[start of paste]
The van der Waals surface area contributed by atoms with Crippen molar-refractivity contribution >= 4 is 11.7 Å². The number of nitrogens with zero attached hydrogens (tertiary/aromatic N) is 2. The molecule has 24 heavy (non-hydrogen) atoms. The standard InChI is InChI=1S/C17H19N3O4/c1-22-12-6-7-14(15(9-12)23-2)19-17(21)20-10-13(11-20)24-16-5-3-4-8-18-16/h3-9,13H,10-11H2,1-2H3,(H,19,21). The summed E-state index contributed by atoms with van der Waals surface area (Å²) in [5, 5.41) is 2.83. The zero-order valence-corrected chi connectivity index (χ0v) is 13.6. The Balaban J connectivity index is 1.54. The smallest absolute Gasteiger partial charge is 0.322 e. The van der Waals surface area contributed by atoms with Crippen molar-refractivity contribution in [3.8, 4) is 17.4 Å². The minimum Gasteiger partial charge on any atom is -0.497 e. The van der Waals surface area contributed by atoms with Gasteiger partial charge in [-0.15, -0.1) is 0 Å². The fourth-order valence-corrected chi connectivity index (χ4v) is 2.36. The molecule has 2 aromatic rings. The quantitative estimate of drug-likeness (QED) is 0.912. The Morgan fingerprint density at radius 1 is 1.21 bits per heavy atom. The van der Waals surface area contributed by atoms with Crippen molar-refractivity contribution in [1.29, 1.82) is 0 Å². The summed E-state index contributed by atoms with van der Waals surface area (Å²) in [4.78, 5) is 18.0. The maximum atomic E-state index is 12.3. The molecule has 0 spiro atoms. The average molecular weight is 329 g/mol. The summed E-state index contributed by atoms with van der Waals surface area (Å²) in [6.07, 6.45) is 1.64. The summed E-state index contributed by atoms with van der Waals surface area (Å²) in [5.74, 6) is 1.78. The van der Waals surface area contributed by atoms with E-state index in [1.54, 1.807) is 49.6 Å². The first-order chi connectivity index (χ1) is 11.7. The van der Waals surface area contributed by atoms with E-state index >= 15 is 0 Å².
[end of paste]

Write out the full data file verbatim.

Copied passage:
The van der Waals surface area contributed by atoms with Crippen molar-refractivity contribution >= 4 is 11.7 Å². The number of nitrogens with zero attached hydrogens (tertiary/aromatic N) is 2. The molecule has 24 heavy (non-hydrogen) atoms. The standard InChI is InChI=1S/C17H19N3O4/c1-22-12-6-7-14(15(9-12)23-2)19-17(21)20-10-13(11-20)24-16-5-3-4-8-18-16/h3-9,13H,10-11H2,1-2H3,(H,19,21). The summed E-state index contributed by atoms with van der Waals surface area (Å²) in [5, 5.41) is 2.83. The zero-order valence-corrected chi connectivity index (χ0v) is 13.6. The Balaban J connectivity index is 1.54. The smallest absolute Gasteiger partial charge is 0.322 e. The van der Waals surface area contributed by atoms with Crippen molar-refractivity contribution in [3.8, 4) is 17.4 Å². The minimum Gasteiger partial charge on any atom is -0.497 e. The van der Waals surface area contributed by atoms with Gasteiger partial charge in [-0.15, -0.1) is 0 Å². The fourth-order valence-corrected chi connectivity index (χ4v) is 2.36. The molecule has 2 aromatic rings. The quantitative estimate of drug-likeness (QED) is 0.912. The Morgan fingerprint density at radius 1 is 1.21 bits per heavy atom. The van der Waals surface area contributed by atoms with Crippen molar-refractivity contribution in [1.29, 1.82) is 0 Å². The summed E-state index contributed by atoms with van der Waals surface area (Å²) in [4.78, 5) is 18.0. The maximum atomic E-state index is 12.3. The molecule has 0 spiro atoms. The average molecular weight is 329 g/mol. The summed E-state index contributed by atoms with van der Waals surface area (Å²) in [6.07, 6.45) is 1.64. The summed E-state index contributed by atoms with van der Waals surface area (Å²) in [5.74, 6) is 1.78. The van der Waals surface area contributed by atoms with E-state index in [1.54, 1.807) is 49.6 Å². The first-order chi connectivity index (χ1) is 11.7. The van der Waals surface area contributed by atoms with E-state index >= 15 is 0 Å².